Slate’s Mistakes for the Week of April 14

Slate's mistakes.
April 18 2014 4:30 AM


Slate’s mistakes.

In an April 19 Bad Astronomy, Phil Plait misattributed the photo to Tom Murphy. It was taken by Dan Long.

In an April 18 Atlas Obscura, Ella Morton misidentified Cerro Negro as a South American volcano. It is in Central America.

In an April 18 Bad Astronomy, Phil Plait misidentified the objects in a video. The video shows the SpaceX Dragon capsule, the upper stage of a Falcon 9 rocket, and two ejected solar panel covers traveling together in orbit, not just the Dragon capsule with solar panels deployed.


In an April 17 Brow Beat, Miriam Krule misstated the name of the character played by Monica Potter. Her name is Kristina, not Sarah.

In an April 17 Movies, Dana Stevens misstated that Rebecca Hall will star in Spider-Man 3. She previously starred in Iron Man 3.

In an April 17 Politics, Jamelle Bouie misstated that the Bush and Clinton families have dominated the presidency since 1992. They have dominated the presidency since 1988.

In an April 17 Weigel, Boer Deng misspelled National Immigration Law Center attorney Kamal Essaheb’s last name.

In an April 17 XX Factor, Amanda Marcotte misspelled Mediaite.

In an April 16 Culture Gabfest, curator Vivien Greene's first name was misspelled.

In an April 16 Future Tense blog post, Lily Hay Newman misstated that WSJDLive was the Wall Street Journal's first tech conference. It is the 12th year the conference is taking place, but it is the first year under new management and is therefore being referred to as the "inaugural" conference.

In an April 16 Future Tense, Rebecca Schuman misstated that Roopika Risam and Adeline Koh's Postcolonial Digital Humanities is a journal. It is a project, not a journal.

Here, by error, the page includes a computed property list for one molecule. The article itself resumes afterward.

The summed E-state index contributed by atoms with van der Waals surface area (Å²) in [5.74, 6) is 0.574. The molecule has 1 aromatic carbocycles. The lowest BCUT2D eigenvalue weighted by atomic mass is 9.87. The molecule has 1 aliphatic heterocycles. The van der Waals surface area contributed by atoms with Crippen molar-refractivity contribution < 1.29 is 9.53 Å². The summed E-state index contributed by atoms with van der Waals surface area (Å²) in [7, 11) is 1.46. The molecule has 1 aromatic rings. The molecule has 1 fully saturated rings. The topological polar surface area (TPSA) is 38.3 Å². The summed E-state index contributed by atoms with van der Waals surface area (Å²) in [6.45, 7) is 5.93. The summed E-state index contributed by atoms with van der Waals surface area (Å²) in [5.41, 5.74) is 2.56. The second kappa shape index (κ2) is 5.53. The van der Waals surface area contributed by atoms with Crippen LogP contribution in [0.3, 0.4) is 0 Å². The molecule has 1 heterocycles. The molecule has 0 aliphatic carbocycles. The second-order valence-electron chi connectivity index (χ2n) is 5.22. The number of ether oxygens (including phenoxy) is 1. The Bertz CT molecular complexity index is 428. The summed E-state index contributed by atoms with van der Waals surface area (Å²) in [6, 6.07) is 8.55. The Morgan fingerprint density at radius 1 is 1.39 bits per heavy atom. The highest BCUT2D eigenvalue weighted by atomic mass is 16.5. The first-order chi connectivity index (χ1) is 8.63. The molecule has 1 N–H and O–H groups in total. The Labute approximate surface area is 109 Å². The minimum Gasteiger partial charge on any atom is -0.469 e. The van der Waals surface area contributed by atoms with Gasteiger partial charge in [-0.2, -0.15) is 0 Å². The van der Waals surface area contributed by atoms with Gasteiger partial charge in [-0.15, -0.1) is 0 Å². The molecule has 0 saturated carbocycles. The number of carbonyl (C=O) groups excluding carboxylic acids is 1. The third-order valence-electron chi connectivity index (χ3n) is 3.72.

In an April 16 Moneybox blog post, Jordan Weissmann misspelled the name of fast food chain Chick-Fil-A.

In an April 16 Science, Warren Cornwall misattributed the animated film Spirit to Disney. It was a DreamWorks production.

In an April 15 Future Tense blog post, Ryan Vogt misstated that Sega has become a software-only company. Sega still develops arcade games.

In an April 15 Moneybox, Alison Griswold mistakenly said the D.C. Taxicab Commission would set price surges for rides booked through mobile dispatch services. In fact, it is the mobile dispatch services that would adjust the prices. A section of the article based on this misinterpretation has been removed.

In a April 15 Politics, Andrew L. Grossman misstated the name of the American Public Media program Marketplace Morning Report.

In an April 15 The Bet, Jon Nathanson misspelled the name of the Scotch whisky Johnnie Walker Blue.

In an April 14 Brow Beat, Dee Locket misstated the age of the deceased construction worker in the God's Pocket trailer. He is 22, not 42. 

In an April 14 Slatest, Ben Mathis-Lilley misstated that Jason Lezak was the oldest American swimmer to swim in the Olympics. He was the oldest male swimmer to accomplish this feat.

In an April 10 Gaming, Stefan Fatsis misstated that the word zen lost in the semifinals of the add-a-Scrabble-word contest. It lost in the finals.

In an Oct. 20, 2011, Explainer, Brian Palmer misstated the length of the U.S. tax code as 72,000 pages. It is a myth; the U.S. tax code is nowhere near that long

Slate strives to correct all errors of fact. If you've seen an error in our pages, let us know at General comments should be posted in our Comments sections at the bottom of each article.



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